Consider ways to supplement the patient's diet. Increase the nutrient density of food. For example, increase protein content by adding milk powder, whey protein (found in many health food stores), egg whites, or tofu. Increase fat content by adding olive oil (or other "good fat") in preparation of sauces, fresh or cooked vegetables, and grains or pasta. If weight does not improve, offer daytime snacks between meals.

Give a daily multivitamin and mineral supplement until the cause of inadequate intake is determined.

Consider a liquid dietary supplement. (See 'Nutritional supplements' below.)

Nutritional supplements — A meta-analysis evaluated 55 randomized trials of nutritional supplements

containing protein and energy to prevent malnutrition in older, high-risk patients [74]. Studies were generally judged to be of poor quality, due to lack of blinding and intent to treat analysis. The trials evaluated supplements providing between 175 and 1000 additional kcal/day and between 10 and 36 grams protein/day. Most subjects (45 percent) were hospitalized for stroke; 16 percent were community-based and 10 percent were in long-term care facilities.

Nutritional supplementation resulted in modest improvement in percentage weight change (weighted mean difference 1.75 percent, 95% CI 1.2 to 2.3), with slightly greater weight increase in patients at home or in long- term care. Overall mortality was reduced in the groups receiving nutritional supplement, compared with control, but there was no mortality impact for patients living at home, and no improvement in functional status. The greatest mortality impact was found in hospitalized undernourished patients who were 75 years or older and who received supplements with higher calorie content. Complication rates were lower for hospitalized patients who received supplementation, but there was no change in hospital length of stay.

In another meta-analysis, there was some evidence that volitional nutrient support (VNS) improved survival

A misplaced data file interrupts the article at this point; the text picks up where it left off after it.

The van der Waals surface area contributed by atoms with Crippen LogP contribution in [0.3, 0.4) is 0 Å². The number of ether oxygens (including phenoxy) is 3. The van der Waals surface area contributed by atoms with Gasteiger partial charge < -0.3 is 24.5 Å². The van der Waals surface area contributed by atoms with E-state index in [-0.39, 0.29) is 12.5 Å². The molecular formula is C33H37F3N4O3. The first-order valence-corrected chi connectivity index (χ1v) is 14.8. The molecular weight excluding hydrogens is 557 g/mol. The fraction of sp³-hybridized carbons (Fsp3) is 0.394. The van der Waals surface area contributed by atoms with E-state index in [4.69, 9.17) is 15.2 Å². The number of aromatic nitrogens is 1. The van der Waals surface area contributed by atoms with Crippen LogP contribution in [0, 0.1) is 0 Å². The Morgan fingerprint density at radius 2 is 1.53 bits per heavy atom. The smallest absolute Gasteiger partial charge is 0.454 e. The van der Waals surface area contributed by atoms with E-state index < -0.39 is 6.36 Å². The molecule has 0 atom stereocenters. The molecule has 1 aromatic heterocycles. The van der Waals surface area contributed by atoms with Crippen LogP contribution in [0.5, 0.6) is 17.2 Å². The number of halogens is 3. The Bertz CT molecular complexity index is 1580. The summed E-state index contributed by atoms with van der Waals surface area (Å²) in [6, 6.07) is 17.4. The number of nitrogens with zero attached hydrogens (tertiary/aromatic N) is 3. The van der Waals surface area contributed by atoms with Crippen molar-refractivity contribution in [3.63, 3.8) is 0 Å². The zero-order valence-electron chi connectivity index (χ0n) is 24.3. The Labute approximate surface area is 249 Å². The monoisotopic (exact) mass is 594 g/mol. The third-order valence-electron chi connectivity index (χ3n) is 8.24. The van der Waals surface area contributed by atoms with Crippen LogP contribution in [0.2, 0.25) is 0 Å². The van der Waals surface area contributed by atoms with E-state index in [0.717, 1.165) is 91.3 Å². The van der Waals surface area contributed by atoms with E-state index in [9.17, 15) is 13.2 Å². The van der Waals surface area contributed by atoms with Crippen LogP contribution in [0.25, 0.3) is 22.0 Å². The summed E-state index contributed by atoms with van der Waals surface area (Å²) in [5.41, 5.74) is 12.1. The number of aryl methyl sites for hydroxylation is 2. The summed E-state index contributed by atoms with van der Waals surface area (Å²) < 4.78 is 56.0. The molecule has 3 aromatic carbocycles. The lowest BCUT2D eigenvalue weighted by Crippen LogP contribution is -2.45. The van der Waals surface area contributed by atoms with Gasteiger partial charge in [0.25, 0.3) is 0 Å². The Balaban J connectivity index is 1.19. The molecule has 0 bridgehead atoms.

among malnourished geriatric patients [82]. Findings were significant for low-quality trials; two high-quality trials

found benefit for VNS in this population, but the difference from control did not reach statistical significance.

A

randomized crossover trial of amino acid supplements in 41 sarcopenic older adults demonstrated increases

in

whole-body lean mass at 6 and 12 months. This study also demonstrated that supplementation led to

improved nutrition as reflected by Mini Nutritional Assessment (MNA) scores, improved albumin levels, decreased scores for depression measured by the Geriatric Depression Scale (GDS), and better hand grip strength [83]. More studies are needed in the sarcopenic geriatric population before amino acid supplementation can be generally recommended in clinical practice [84].

Appetite stimulants — Use of appetite stimulants (orexigenics) may be considered, although there are few studies of use of these medications in the older population with weight loss and failure to thrive. There is inadequate information to determine the appropriate use of orexigenics in older adults with cachexia. The complex interplay between inflammation, catabolism, and nutritional substrate in cachexia demands multimodal interventions that address all three elements.

Megestrol acetate Megestrol acetate, a progestational agent, has been shown to yield weight gain in patients with anorexia and cachexia. Megestrol acetate has demonstrated some weight gain and improved appetite in patients with cancer or acquired immunodeficiency syndrome (AIDS) cachexia [85-87].

In a randomized trial, megestrol acetate 800 mg daily for 12 weeks improved appetite and sense of wellbeing in

a group of nursing home residents. However, weight gain was not found to be significant (>4 lbs) until three